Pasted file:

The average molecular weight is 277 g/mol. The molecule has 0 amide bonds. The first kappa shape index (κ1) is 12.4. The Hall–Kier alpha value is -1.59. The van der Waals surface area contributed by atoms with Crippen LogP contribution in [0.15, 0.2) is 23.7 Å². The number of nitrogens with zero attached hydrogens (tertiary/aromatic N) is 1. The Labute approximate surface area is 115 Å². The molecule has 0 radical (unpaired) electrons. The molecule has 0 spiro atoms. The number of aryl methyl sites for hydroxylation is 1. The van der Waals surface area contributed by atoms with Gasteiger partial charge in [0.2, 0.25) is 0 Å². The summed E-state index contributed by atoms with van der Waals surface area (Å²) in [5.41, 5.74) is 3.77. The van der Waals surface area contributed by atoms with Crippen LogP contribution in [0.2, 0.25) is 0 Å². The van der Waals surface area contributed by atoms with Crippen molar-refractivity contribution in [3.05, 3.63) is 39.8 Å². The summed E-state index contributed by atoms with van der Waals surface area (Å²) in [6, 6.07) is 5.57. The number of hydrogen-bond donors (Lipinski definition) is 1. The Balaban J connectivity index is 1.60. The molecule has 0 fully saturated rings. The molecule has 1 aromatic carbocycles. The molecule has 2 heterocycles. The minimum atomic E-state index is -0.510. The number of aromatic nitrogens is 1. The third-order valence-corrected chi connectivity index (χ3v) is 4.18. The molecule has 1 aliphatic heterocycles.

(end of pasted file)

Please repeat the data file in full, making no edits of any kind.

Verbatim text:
The average molecular weight is 277 g/mol. The molecule has 0 amide bonds. The first kappa shape index (κ1) is 12.4. The Hall–Kier alpha value is -1.59. The van der Waals surface area contributed by atoms with Crippen LogP contribution in [0.15, 0.2) is 23.7 Å². The number of nitrogens with zero attached hydrogens (tertiary/aromatic N) is 1. The Labute approximate surface area is 115 Å². The molecule has 0 radical (unpaired) electrons. The molecule has 0 spiro atoms. The number of aryl methyl sites for hydroxylation is 1. The van der Waals surface area contributed by atoms with Gasteiger partial charge in [0.2, 0.25) is 0 Å². The summed E-state index contributed by atoms with van der Waals surface area (Å²) in [5.41, 5.74) is 3.77. The van der Waals surface area contributed by atoms with Crippen LogP contribution in [0.2, 0.25) is 0 Å². The van der Waals surface area contributed by atoms with Crippen molar-refractivity contribution in [3.05, 3.63) is 39.8 Å². The summed E-state index contributed by atoms with van der Waals surface area (Å²) in [6, 6.07) is 5.57. The number of hydrogen-bond donors (Lipinski definition) is 1. The Balaban J connectivity index is 1.60. The molecule has 0 fully saturated rings. The molecule has 1 aromatic carbocycles. The molecule has 2 heterocycles. The minimum atomic E-state index is -0.510. The number of aromatic nitrogens is 1. The third-order valence-corrected chi connectivity index (χ3v) is 4.18. The molecule has 1 aliphatic heterocycles.